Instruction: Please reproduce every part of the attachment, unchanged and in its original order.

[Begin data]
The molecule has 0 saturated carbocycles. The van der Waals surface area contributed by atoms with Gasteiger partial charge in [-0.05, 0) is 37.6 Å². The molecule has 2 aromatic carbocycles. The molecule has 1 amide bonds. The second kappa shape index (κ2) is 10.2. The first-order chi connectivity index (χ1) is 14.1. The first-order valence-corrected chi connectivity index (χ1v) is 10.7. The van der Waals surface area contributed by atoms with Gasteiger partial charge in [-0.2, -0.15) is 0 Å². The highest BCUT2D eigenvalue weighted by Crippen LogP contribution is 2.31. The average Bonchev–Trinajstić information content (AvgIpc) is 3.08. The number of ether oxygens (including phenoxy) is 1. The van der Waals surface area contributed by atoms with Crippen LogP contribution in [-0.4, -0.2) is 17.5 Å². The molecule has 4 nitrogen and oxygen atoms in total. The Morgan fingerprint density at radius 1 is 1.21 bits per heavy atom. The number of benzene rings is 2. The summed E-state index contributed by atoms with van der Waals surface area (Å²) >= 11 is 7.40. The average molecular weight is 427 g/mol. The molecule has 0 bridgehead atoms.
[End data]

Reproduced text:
The molecule has 0 saturated carbocycles. The van der Waals surface area contributed by atoms with Gasteiger partial charge in [-0.05, 0) is 37.6 Å². The molecule has 2 aromatic carbocycles. The molecule has 1 amide bonds. The second kappa shape index (κ2) is 10.2. The first-order chi connectivity index (χ1) is 14.1. The first-order valence-corrected chi connectivity index (χ1v) is 10.7. The van der Waals surface area contributed by atoms with Gasteiger partial charge in [-0.2, -0.15) is 0 Å². The highest BCUT2D eigenvalue weighted by Crippen LogP contribution is 2.31. The average Bonchev–Trinajstić information content (AvgIpc) is 3.08. The number of ether oxygens (including phenoxy) is 1. The van der Waals surface area contributed by atoms with Crippen LogP contribution in [-0.4, -0.2) is 17.5 Å². The molecule has 4 nitrogen and oxygen atoms in total. The Morgan fingerprint density at radius 1 is 1.21 bits per heavy atom. The number of benzene rings is 2. The summed E-state index contributed by atoms with van der Waals surface area (Å²) >= 11 is 7.40. The average molecular weight is 427 g/mol. The molecule has 0 bridgehead atoms.